There’s obviously no confidentiality agreement attached to an email, but it would be amazing not to be nervous that my email is going to get twisted completely out of perspective and blasted across social media.

We have media mentioning software, if you guys didn’t know. So every time a brand’s name is mentioned across the entire Internet, I get a notification. So I see TONS of tweets where a brand was never specifically tagged but it’s obviously being talked about.

Tip: If you just have to talk about it, talk about it in a small, private Facebook group. Or better, text your blogger friends and rant about it. Show your mom – I guarantee your mom will be SO fired up for you.

Do PR Pros Do Anything Wrong? Are Brands Out of Touch Sometimes?

ABSOLUTELY. I’ve seen some cringe-worthy emails that people have posted in Facebook groups. Emails that are rude, done with no research about a blogger’s content, have incorrect names, or truly offer outrageous pricing for a huge amount of work.

It is 100% embarrassing to see some things my fellow PR and brand people have said. They have a LOT of learning to do, too.

 

What Bloggers and PR Pros Both Can Learn

Clapping back to each other doesn’t get us ANYWHERE – all it does is create a circle of feeling salty, disliking each other, but having to fake it because both bloggers and brands need something from the other.

Because at the end of the day, we do need to learn from each other. As this all gets bigger, the ones on ground zero (aka us) are going to build the foundation of an entire future industry.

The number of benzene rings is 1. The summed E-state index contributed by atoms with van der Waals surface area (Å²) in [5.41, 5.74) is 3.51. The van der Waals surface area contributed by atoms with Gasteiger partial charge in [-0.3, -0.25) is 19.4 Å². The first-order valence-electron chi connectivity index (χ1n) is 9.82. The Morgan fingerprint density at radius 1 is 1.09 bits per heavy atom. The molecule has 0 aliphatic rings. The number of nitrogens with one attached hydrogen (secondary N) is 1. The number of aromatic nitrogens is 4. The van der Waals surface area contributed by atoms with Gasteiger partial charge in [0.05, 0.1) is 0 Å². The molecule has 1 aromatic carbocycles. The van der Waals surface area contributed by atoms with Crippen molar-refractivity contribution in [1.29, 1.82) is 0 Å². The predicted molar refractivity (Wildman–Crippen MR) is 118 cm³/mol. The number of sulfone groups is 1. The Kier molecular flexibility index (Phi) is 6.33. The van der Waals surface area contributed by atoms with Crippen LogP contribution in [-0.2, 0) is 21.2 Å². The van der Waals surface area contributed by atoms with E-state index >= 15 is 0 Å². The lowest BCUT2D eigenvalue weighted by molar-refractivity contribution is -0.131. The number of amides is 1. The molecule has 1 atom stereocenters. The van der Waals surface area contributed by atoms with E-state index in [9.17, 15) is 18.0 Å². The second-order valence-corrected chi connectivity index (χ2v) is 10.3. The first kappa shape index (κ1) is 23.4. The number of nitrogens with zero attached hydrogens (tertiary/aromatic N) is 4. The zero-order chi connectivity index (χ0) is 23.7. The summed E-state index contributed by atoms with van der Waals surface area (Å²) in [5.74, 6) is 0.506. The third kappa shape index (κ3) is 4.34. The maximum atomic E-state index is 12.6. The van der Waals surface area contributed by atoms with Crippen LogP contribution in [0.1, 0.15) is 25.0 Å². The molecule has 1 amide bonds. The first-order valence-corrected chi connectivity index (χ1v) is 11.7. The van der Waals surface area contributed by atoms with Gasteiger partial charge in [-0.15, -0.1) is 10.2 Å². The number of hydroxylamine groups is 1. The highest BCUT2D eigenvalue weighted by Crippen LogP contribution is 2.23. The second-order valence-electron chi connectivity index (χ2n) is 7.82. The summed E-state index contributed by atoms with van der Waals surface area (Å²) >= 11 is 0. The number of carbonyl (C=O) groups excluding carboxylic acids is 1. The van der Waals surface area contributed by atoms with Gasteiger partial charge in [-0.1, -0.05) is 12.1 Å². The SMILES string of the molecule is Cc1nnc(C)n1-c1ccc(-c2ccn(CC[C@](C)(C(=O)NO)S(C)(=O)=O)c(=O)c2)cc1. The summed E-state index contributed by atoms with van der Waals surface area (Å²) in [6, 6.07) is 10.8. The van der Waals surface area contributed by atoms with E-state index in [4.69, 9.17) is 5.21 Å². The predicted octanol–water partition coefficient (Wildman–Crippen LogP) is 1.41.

And I also want to clarify before the pitchforks come…I GET IT.

I know exactly what it feels like to sit here for hours, editing, formatting, writing, shooting photos, actually get people to READ your content….all to have a brand want you to do it for free.

Or even worse, they want to “pay” you with lotions, face masks, discount codes, etc…don’t you love trying to pay your student loans online with face masks and sunscreen.

This whole topic is in part a reason I built Summer Camp. When I started blogging about advice on branding/blogging from a PR perspective, I immediately saw how neeeded this information was.

So, Summer Camp is an online camp for bloggers allll about working with brands. I teamed up with 2 of my friends who work in PR to teach you guys the real deal on how bloggers get chosen for collaborations, how to pitch yourself, pricing structure, press kits, and SO much more. All from the perspective of people who are choosing bloggers + influencers every day for brands like Dove, KitchenAid, and TRESemmé.

I fully believe it’s a solid first step in the direction of understanding each other, working better together, and actually seeing each more as allies than enemies.

Enroll in Summer Camp –> here

Now that you maybe see a little more from the PR side, head on over to Rachel’s post here and see her perspective as a full-time blogger.

xx

 

 

Follow: